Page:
School & District Management

U.S. History and Civics a No-Go Next Year for Nation’s Report Card

By Sarah D. Sparks — June 30, 2020 2 min read
  • Save to favorites
  • Print

U.S. 8th graders won’t take part in national assessments of U.S. history or civics in 2021, the supervisory group for the Nation’s Report Card said Monday.

The board delayed until August voting on whether to likewise delay or cancel Congressionally required NAEP tests of 4th- and 8th-grade students’ reading and math skills. The National Center for Education Sciences, which conducts the assessments, estimates they will cost an additional $45 million to safely administer during the coronavirus pandemic.

“Given everything ... social studies and civics and history (assessment) is just not a reasonable thing to do,” said Mark Schneider, the director of the Institute of Education Sciences, in an emergency meeting of the National Assessment Governing Board on Monday. “I mean, it’s not that expensive, so it’s not the money issue. It is taking all the machinery and putting it in schools for nonmandatory assessments,” he said, thus increasing the risk of spreading the coronavirus virus through people and equipment being moved from school to school, sometimes multiple times. “I think the question of doing that in 2021 is totally off the table.”

NAGB member Patrick Kelly agreed: “And I’m a history/civics teacher, so I don’t say that lightly!” Kelly teaches AP government and politics at Blythewood High School outside of Columbia, S.C.

Peggy Carr, NCES’ associate commissioner, noted that a handful of states traditionally have not participated in non-mandated NAEP subjects, even before the coronavirus pandemic, and she said because of that, NCES could be unlikely to have a large enough national sample of test-takers to report on in those subjects.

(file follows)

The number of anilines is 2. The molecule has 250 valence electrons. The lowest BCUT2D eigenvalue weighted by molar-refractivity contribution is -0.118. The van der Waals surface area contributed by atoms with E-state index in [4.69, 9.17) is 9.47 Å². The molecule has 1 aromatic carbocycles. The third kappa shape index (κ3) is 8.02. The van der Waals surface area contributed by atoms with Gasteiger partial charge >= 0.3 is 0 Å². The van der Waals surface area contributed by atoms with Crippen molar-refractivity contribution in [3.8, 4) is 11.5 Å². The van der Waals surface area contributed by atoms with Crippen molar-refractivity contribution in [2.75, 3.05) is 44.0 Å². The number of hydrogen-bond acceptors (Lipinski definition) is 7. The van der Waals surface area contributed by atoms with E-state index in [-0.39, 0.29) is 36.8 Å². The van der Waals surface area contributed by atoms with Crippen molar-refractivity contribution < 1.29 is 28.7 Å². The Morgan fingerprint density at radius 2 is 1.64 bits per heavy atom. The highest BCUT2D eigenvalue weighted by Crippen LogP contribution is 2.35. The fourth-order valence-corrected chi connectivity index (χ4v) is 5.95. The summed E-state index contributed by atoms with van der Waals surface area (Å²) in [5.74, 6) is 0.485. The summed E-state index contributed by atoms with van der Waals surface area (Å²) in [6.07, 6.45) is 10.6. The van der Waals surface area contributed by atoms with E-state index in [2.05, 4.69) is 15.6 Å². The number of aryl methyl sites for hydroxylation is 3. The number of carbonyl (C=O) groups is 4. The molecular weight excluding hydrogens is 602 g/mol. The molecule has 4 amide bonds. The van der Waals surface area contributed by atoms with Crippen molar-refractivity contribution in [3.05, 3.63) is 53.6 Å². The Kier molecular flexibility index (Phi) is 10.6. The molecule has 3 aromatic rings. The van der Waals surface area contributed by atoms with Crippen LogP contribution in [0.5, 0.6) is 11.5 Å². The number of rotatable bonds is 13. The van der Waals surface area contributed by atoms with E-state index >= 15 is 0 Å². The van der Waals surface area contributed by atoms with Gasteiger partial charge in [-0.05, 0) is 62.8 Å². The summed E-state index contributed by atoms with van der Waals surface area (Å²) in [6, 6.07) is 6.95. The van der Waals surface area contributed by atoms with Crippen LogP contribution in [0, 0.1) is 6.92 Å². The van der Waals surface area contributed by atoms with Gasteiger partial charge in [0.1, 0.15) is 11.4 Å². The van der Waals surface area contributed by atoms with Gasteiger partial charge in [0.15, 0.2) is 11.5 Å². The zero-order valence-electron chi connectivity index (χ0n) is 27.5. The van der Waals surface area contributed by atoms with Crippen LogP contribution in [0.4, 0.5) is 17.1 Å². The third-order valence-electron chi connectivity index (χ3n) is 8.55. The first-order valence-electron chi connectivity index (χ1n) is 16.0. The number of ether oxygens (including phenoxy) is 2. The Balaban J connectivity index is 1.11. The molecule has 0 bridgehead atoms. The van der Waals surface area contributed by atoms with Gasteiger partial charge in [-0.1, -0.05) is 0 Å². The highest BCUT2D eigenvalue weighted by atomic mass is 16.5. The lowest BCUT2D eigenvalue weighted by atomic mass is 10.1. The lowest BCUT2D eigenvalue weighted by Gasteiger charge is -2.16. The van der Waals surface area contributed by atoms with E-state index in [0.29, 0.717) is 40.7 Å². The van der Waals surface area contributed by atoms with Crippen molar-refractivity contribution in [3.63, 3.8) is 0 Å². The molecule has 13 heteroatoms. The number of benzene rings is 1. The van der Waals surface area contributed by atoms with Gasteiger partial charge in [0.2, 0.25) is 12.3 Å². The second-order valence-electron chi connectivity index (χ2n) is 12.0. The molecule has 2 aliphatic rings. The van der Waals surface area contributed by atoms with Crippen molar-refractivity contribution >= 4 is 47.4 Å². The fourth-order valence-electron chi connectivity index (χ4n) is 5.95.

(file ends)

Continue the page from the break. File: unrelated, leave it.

Putting off the 2021 NAEP administration would leave a gap at a time of both political upheaval and widespread concern about young Americans’ civic understanding and engagement. The next regular administration of the history and civics tests is not until 2025, but Stephaan Harris, spokesman for the board, said it would be rescheduled “as soon as it was feasible.”

Results from NAEP’s 2018 tests, released last month, highlighted 8th graders’ middling civics performance and a sharp decline in their understanding of history and geography since 2014. In history, those losses were large enough to cancel out half the gains made in that subject on the NAEP since 1994. More than a third of students did not have basic proficiency in history, and a quarter did not reach the basic level in civics. A few years ago, the board had balanced plans to eliminate future assessments in economics and geography with more frequent testing in history and civics.

Board member Tyler Cramer also suggested likewise skipping the next administration of reading and math rather than pushing it back a year, picking up again at the next scheduled Main NAEP in 2023.

Related Tags:

A version of this news article first appeared in the Inside School Research blog.